The Lieutenant Governor-led administration in Jammu and Kashmir has nearly completed the process of appointing around 10,000 young and educated people from different villages to grassroots-level posts of lambardars and chowkidars, officials said Thursday.
The information was revealed in a meeting chaired by Jammu and Kashmir Chief Secretary Arun Kumar Mehta, who noted that these appointees would also act as a link between people and the administration to raise their genuine grievances before the authorities for the timely redressal of such grievances.
There are a total of 7,056 sanctioned posts of lambardars (village heads) and 2,718 posts of chowkidars in the Union Territory, the officials said.
Out of these, 2,220 previously appointed lambardars and 1,165 chowkidars were found eligible to continue doing their work after verification of their character and antecedents, they said.
It was further revealed that 4,832 lambardars and 1,553 chowkidars were found worth replaceable and process was initiated to do so in accordance with the rules in vogue, they said.
The officials said the role and responsibilities of these workers are going to be revamped in line with the requirement of modern times.
This is going to ensure bringing a change in the administration transforming it towards more responsive, responsible, transparent and accountable in disbursing its day-to-day affairs, they said Mr Mehta applauded both the divisional and district administration for "achieving this feat in a record time".
He impressed upon the authorities to ensure that a training schedule is framed for these youngsters in order to sensitize them about their vital role as the grassroots level, frontline workers who have to work for the welfare and well-being of their villages.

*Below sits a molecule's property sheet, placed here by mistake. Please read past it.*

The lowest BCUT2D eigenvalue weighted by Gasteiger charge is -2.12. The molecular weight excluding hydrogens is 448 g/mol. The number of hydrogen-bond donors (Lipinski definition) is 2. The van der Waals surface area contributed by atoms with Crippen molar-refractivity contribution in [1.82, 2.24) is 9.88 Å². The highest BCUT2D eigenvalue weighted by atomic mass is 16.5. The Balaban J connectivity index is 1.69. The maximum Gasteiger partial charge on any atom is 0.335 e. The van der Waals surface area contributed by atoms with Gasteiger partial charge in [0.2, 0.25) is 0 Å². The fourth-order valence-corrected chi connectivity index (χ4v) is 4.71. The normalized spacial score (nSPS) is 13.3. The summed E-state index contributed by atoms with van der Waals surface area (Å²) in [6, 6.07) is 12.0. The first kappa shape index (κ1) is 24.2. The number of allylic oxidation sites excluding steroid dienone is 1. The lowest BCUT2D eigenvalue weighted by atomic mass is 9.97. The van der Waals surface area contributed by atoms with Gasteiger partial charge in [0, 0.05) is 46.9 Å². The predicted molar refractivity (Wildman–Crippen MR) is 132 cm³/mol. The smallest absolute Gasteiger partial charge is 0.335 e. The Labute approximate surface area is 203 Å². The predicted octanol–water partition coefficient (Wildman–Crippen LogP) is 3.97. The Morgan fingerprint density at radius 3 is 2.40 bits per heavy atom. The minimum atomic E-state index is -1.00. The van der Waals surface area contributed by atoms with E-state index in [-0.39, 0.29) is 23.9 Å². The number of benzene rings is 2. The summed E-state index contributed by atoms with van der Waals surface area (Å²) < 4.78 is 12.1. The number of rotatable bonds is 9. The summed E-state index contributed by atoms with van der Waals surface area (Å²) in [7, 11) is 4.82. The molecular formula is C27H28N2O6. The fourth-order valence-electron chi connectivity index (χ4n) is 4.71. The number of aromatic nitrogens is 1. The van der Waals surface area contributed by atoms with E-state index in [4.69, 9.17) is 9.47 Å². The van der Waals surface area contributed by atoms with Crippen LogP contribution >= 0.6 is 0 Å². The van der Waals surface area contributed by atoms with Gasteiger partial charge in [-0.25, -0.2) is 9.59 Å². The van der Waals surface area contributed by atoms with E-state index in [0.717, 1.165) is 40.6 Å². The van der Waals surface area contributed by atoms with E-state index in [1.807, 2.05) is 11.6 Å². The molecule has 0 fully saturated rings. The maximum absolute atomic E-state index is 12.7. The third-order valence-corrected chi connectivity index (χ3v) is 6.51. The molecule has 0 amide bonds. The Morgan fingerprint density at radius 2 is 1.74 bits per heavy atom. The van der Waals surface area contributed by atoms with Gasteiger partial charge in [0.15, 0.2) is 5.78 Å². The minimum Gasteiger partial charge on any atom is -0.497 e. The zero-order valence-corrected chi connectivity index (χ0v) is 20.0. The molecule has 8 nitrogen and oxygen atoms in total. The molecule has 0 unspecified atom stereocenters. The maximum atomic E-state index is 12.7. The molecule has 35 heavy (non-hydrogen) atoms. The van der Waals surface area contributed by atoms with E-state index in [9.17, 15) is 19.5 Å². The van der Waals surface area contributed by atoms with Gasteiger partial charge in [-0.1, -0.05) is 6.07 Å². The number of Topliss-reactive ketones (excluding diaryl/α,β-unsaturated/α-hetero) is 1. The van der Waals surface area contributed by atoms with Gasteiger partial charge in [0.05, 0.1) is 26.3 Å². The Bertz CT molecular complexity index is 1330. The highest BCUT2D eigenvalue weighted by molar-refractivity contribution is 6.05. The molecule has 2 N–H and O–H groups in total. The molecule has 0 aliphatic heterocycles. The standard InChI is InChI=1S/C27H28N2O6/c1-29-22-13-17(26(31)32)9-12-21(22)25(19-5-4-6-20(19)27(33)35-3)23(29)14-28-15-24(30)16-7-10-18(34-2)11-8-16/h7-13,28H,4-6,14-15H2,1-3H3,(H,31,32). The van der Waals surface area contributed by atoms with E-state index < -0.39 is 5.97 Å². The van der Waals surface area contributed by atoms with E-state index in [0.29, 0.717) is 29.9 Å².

He enjoined upon them that all these youngsters deserve to be given due respect and recognition as they would act as a bridge between the common masses and higher authorities.
The chief secretary advised them to create a WhatsApp group of these basic workers so that there is continuous communication between them and the district and divisional administration.
The top official maintained that since all of these people are educated and young with very good reputation in their villages, their services with respect to ground-level verification about implementation of different welfare programmes in the villages would be authentic, genuine and seamless.
He exhorted them that their role in reporting of malpractices like encroachment of state land by people and other incidents of laxity or unprofessional conduct on any part of government official in their respective villages would be vital in taking action against the delinquents.
Mr Mehta also highlighted that the role of these basic workers in times of accidents and disasters in their areas would give the administration an instant information about the same for their early intervention and start of rescue operations.
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